HM Treasury has approved the final 2022 version of the Consultative Committee of Accountancy Bodies’ (CCAB’s) anti-money laundering (AML) guidance for the accountancy sector.

The new guidance incorporates changes introduced to the Money Laundering, Terrorist Financing and Transfer of Funds (Information on the Payer) Regulations 2017 from January 2020, when the EU Fifth Anti-Money Laundering Directive (5AMLD) was transposed into UK law. It is aimed at providers of audit, accountancy, tax advisory, insolvency, or trust and company services in the UK. The UK money laundering supervisory bodies for the accountancy profession have also approved and adopted it.

The guidance is based on the law and regulations as of 13 July 2021 and replaces the draft guidance published in September 2020. References to the legislation have been updated to reflect the UK’s exit from the EU, although most of the EU requirements remain, apart from some regulations relating to EU lists of high-risk countries. The guidance also now provides several interpretations of existing AML guidance.

Firms that discover discrepancies in the register of people with significant control must now report them to Companies House within 15 working days, instead of the 30-day grace period previously allowed. This is intended to give the firm an opportunity to discuss the potential discrepancy with the client to establish whether an inadvertent error has been made and can be corrected without delay.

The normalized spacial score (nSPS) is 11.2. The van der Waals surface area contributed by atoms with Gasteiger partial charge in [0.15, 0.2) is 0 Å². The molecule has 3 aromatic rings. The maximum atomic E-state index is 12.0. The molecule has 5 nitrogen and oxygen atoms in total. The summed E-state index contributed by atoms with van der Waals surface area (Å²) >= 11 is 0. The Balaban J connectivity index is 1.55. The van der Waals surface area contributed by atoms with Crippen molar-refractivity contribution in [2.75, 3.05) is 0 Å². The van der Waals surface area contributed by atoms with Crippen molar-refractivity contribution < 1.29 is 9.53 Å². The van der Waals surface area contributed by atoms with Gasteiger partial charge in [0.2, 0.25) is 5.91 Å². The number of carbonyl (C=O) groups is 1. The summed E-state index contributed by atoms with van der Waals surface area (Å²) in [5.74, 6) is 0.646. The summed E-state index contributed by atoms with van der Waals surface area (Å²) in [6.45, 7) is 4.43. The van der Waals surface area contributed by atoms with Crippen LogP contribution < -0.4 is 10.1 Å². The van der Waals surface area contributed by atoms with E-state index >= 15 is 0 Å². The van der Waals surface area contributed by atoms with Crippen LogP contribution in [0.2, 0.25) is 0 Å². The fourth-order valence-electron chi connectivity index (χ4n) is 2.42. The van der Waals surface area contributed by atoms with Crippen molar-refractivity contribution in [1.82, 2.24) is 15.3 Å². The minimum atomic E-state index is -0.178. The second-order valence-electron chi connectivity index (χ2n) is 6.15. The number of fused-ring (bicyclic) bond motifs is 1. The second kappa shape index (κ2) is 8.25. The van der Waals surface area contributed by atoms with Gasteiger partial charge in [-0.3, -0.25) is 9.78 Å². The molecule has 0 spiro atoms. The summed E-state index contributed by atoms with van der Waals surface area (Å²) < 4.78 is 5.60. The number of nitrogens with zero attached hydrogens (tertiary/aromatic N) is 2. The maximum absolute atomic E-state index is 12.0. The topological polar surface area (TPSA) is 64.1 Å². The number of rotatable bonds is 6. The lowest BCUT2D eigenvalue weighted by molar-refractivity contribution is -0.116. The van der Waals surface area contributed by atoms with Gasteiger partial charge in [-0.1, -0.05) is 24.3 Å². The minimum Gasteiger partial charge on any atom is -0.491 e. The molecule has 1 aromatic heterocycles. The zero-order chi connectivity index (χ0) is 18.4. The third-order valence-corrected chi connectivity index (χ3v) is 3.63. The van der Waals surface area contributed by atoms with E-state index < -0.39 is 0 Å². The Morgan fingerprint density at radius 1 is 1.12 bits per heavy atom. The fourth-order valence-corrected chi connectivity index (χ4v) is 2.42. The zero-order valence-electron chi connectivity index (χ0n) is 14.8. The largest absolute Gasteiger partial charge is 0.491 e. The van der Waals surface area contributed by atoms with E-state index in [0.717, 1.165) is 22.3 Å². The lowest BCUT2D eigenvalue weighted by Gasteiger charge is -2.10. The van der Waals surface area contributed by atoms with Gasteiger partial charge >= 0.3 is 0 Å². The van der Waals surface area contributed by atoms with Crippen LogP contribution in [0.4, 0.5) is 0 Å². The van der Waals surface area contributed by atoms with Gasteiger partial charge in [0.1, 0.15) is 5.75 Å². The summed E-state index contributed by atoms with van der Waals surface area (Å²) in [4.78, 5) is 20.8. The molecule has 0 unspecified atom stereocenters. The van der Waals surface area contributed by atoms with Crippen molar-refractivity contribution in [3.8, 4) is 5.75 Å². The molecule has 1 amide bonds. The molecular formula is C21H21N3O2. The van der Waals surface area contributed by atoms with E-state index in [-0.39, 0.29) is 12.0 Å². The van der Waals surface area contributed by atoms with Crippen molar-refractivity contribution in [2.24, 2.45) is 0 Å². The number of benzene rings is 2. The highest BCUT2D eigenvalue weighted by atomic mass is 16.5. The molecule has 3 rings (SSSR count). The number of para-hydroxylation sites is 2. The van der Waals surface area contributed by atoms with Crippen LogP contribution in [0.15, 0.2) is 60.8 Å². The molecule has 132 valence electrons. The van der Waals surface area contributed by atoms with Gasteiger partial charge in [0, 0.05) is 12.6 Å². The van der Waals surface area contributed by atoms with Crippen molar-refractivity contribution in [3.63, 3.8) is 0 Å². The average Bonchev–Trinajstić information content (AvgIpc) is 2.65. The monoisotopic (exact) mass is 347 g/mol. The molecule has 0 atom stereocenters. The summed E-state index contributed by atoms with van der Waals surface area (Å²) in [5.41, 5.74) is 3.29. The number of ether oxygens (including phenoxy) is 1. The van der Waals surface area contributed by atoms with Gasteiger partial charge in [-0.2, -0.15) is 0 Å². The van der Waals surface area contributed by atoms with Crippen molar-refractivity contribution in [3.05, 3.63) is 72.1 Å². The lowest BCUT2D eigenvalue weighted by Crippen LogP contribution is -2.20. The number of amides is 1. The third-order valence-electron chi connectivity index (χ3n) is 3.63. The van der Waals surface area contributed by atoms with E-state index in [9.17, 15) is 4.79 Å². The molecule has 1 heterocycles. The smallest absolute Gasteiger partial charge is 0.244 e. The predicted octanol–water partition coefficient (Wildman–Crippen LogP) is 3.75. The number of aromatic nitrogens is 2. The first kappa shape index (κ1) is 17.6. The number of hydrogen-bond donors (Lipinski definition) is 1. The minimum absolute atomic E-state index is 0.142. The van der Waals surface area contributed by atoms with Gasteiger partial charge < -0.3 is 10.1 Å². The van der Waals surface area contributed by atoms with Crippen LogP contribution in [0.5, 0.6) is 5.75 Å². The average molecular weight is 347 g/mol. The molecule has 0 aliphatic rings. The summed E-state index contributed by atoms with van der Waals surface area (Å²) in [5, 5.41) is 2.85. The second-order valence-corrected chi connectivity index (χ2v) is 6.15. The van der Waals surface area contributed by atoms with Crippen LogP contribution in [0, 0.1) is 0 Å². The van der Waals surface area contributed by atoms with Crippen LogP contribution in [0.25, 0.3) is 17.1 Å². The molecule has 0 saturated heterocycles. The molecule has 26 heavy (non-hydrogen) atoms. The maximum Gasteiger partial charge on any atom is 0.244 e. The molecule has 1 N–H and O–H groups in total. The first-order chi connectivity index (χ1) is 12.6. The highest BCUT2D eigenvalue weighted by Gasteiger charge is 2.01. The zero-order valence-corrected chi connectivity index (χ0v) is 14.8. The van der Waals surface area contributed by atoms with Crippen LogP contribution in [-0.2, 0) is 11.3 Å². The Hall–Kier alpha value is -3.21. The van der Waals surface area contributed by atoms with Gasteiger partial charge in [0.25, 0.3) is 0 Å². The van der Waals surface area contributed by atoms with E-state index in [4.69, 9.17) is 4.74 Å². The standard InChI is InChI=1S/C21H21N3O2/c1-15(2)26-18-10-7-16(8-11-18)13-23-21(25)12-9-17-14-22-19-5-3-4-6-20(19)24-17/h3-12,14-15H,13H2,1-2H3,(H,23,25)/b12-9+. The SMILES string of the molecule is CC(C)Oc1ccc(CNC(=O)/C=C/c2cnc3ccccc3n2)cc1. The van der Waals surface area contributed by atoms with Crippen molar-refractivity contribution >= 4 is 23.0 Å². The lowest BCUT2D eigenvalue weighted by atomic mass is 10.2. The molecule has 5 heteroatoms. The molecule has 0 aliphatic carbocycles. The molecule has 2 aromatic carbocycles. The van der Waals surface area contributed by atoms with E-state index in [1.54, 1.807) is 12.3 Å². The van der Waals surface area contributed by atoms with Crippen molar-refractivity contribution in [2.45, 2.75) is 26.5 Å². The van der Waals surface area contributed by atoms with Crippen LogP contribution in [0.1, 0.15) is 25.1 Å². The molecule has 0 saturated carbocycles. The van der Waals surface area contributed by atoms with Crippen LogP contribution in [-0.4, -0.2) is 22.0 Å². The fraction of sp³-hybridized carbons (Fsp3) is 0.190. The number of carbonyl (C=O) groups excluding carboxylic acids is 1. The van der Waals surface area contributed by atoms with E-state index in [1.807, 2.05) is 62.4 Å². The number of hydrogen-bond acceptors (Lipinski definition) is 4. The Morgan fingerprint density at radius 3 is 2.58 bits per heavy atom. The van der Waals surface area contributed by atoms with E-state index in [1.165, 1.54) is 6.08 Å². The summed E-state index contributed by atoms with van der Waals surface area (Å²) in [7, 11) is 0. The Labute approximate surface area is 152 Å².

Wording of some of the requirements has been changed from ‘should’ to ‘must’ to strengthen firms’ interpretations of the guidance. These strengthened requirements include firm-wide risk assessments; new services, products, or ways of working; employee screening; and certain rules regarding client due-diligence and politically exposed persons. The guidance also clarifies the wording around enhanced due-diligence for an occasional transaction where there are connections to a high-risk third country.

CCAB also presents an amended interpretation of who should be considered as a firm’s agent for the purposes of training agents on client due-diligence and suspicious activity reports (SARs). The ‘reasonable excuse’ defence for failing to make a SAR has been extended to the accountancy sector, to bring it into line with the legal sector. It now includes situations where all relevant facts are in the public domain or law enforcement are aware of all the relevant details.

There is also an expanded list of red flags to help spot money laundering and terrorist financing transactions. New case studies on identifying beneficial owners for customer due-diligence are also supplied, covering a range of client types and structures. Situations arising where a defence against money laundering request is neither granted nor refused by the National Crime Agency are also addressed.


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